When survival is touted as an aspiration, sacrifice becomes a virtue. But a hero is not a person who suffers. A suffering person is a person who suffers.
If you suffer in the proper way - silently, or with proclaimed fealty to institutions - then you are a hard worker “paying your dues”. If you suffer in a way that shows your pain, that breaks your silence, then you are a complainer - and you are said to deserve your fate.
But no worker deserves to suffer. To compound the suffering of material deprivation with rationalisations for its warrant is not only cruel to the individual, but gives exploiters moral licence to prey.
Individuals internalise the economy’s failure, as a media chorus excoriates them over what they should have done differently. They jump to meet shifting goalposts; they express gratitude for their own mistreatment: their unpaid labour, their debt-backed devotion, their investment in a future that never arrives.
And when it does not arrive, and they wonder why, they are told they were stupid to expect it. They stop talking, because humiliation is not a bargaining chip. Humiliation is a price you pay in silence - and with silence.
People can always make choices. But the choices of today’s workers are increasingly limited. Survival is not only a matter of money, it is a matter of mentality - of not mistaking bad luck for bad character, of not mistaking lost opportunities for opportunities that were never really there.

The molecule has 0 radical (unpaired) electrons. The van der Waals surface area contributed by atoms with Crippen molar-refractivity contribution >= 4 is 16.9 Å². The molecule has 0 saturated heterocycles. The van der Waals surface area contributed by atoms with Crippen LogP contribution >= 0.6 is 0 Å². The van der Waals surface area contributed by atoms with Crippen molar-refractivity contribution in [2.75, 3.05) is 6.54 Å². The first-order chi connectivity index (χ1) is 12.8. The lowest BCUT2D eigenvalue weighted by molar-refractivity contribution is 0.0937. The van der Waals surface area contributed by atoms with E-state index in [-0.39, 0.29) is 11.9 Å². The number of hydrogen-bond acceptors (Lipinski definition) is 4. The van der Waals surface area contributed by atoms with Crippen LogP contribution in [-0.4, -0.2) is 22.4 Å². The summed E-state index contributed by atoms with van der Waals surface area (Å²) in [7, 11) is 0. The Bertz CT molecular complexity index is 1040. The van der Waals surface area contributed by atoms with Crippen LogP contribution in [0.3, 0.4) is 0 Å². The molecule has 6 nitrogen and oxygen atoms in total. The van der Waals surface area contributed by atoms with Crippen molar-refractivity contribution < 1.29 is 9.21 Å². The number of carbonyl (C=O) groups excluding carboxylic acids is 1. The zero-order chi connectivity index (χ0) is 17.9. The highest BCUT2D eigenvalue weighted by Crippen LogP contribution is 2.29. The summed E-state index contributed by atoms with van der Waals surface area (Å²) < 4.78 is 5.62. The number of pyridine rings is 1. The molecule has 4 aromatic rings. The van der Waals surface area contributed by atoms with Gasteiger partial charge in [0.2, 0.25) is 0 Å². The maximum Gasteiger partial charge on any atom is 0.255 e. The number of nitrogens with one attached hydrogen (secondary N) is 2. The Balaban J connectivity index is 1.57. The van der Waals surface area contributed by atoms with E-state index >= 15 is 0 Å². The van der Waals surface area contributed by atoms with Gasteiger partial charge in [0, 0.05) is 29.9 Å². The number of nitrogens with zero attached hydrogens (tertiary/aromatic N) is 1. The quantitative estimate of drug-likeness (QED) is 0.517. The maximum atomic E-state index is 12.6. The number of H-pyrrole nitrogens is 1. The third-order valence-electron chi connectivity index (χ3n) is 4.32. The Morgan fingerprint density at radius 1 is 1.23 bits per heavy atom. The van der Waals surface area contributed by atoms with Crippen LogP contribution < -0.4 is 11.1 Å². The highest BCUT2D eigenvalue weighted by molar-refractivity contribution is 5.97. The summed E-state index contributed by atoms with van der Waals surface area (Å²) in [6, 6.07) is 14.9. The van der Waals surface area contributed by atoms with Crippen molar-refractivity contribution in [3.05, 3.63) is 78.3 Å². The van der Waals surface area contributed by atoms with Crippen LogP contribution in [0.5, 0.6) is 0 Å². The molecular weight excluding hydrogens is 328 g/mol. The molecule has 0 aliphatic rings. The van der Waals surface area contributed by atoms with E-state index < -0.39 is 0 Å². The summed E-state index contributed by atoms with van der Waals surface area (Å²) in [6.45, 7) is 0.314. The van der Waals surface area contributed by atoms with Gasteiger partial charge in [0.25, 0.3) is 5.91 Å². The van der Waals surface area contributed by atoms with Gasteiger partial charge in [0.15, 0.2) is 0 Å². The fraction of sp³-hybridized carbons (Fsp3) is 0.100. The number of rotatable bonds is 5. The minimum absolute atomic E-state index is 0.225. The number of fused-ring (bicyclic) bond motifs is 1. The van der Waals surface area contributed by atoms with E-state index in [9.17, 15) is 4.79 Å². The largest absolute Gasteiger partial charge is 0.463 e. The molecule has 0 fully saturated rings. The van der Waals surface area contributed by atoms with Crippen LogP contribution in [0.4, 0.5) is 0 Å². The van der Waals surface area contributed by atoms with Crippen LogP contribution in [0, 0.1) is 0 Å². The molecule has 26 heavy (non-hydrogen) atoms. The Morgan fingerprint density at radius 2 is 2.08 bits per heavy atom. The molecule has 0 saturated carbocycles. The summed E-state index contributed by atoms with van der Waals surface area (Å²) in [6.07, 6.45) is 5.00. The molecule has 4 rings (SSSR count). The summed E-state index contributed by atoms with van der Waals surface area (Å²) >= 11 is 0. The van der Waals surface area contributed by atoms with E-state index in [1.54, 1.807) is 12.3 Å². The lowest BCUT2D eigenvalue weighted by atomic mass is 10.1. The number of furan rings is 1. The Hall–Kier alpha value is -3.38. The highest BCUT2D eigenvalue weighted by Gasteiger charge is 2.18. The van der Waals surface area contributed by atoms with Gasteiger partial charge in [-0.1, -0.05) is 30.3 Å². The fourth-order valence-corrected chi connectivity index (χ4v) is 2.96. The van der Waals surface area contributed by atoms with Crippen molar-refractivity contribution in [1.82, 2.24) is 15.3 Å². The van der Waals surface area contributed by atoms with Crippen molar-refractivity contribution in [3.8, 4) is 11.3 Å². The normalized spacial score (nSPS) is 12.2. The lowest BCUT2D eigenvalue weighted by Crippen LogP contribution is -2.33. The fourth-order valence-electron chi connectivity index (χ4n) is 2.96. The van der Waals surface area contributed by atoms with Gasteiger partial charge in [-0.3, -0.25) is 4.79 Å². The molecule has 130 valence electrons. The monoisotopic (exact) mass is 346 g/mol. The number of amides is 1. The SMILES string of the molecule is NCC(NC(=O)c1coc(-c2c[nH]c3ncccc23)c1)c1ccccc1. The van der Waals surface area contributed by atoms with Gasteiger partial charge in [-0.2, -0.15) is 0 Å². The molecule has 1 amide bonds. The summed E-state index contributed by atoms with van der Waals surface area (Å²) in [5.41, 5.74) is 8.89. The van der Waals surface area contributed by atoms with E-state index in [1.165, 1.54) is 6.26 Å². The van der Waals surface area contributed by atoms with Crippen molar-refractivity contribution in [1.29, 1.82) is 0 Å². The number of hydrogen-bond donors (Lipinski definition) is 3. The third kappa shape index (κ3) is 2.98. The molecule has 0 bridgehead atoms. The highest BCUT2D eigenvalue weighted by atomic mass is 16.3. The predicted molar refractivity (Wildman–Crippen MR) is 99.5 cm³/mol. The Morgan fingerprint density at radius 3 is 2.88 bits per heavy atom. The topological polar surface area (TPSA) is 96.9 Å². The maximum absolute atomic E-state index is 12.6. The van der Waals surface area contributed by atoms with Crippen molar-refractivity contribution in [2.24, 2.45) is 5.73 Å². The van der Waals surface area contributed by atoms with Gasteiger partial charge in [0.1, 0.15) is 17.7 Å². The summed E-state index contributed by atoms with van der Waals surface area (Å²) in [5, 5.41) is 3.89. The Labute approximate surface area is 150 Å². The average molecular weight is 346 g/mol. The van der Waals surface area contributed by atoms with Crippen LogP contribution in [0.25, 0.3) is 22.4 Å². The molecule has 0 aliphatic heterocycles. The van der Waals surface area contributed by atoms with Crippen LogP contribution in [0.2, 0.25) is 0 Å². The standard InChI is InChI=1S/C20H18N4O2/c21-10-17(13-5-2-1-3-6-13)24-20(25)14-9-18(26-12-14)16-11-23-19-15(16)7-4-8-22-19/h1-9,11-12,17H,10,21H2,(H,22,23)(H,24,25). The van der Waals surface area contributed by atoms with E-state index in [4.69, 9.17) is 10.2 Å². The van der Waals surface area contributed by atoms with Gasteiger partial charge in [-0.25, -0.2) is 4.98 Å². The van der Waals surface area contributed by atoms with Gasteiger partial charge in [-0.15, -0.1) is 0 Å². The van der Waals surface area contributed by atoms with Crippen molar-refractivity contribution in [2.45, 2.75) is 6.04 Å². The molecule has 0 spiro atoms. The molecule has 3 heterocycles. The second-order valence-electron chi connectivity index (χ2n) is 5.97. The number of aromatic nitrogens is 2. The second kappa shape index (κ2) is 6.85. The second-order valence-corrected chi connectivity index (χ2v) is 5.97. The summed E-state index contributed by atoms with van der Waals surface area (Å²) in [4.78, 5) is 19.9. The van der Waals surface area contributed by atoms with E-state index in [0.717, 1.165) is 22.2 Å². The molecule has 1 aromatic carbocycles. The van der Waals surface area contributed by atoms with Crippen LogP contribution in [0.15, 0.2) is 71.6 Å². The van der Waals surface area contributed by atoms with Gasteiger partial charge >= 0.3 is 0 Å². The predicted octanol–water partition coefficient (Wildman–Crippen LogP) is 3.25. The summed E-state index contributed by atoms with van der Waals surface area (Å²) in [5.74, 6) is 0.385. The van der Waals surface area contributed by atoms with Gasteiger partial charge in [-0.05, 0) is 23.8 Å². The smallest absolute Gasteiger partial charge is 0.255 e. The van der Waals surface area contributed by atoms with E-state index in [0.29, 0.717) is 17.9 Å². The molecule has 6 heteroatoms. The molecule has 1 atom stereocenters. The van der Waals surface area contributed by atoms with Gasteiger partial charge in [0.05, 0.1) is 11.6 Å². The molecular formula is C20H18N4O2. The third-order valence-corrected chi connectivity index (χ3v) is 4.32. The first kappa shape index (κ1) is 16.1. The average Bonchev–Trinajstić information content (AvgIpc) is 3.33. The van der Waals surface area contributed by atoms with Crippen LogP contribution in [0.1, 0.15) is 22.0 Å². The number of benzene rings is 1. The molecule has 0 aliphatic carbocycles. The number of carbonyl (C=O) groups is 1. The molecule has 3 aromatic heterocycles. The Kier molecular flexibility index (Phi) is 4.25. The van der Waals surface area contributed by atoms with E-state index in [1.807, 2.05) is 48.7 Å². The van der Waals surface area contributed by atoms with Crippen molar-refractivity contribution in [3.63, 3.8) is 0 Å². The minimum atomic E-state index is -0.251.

I think five years ago you probably peaked and now you’re waiting around wondering if something’s going to happen before it gets embarrassing. Am I right?
You don’t think you can do it. You think it’s over and you’re afraid to try. I mean, that’s normal, I’ve seen it. And I’ve seen it turn around.
Look, Louie. We’re talking about the big game here so I’m gonna use big terms…. You’re circling failure in a rapidly decaying orbit. That’s the reality we’re talking now. But you can change that. It’s in your power to change that. Yes, you’ll have to work hard, you’ll have to do things you haven’t done before. And still, your chances are very slim. But you could change it. I’m gonna ask you one more time: David Letterman is retiring. Do you want his job?
Louie S3E10: Late Show (Part I)
The “Get Out of Comics, Free” Card, which we gave out to creators at cons in the 90’s. If you’ve seen if before, just kindly ignore…
Anonymous asked: It was nice of them to finally give Pantha an origin after she died.
To be honest, Anon, Pantha’s origin kinda annoys me because
WHY WAS IT IN AN ALTERNATE TIMELINE!?
1. It may not be the same in the main timeline. Details can differ between timelines so there’s a possibility hers might. In fact, it did change one of the few things that was known about her main timeline origin (alt she’s a failed Wildebeest Society experiment, main she was the only successful one).
2. Main timeline Pantha might have never found out who she was. Which would be frustrating enough anyway but is made even more so because that was her fear. ;-;
3. They killed her again in the alt timeline. >:(
They could have revealed her origin in the main timeline. Or maybe have Booster (who met her alt timeline self) realize main Pantha didn’t know her origin so he goes to at least tell Red Star and Red Star can say that main Pantha had already learned it. Or had the Redthabeest family interaction they were planning for Blackest Night and have somebody mention her origin. Any of those would have been better. Plus not killing her off again (or in the first place).
What’s more is that it’s almost the laziest way to attempt to fix the huge mistake they made.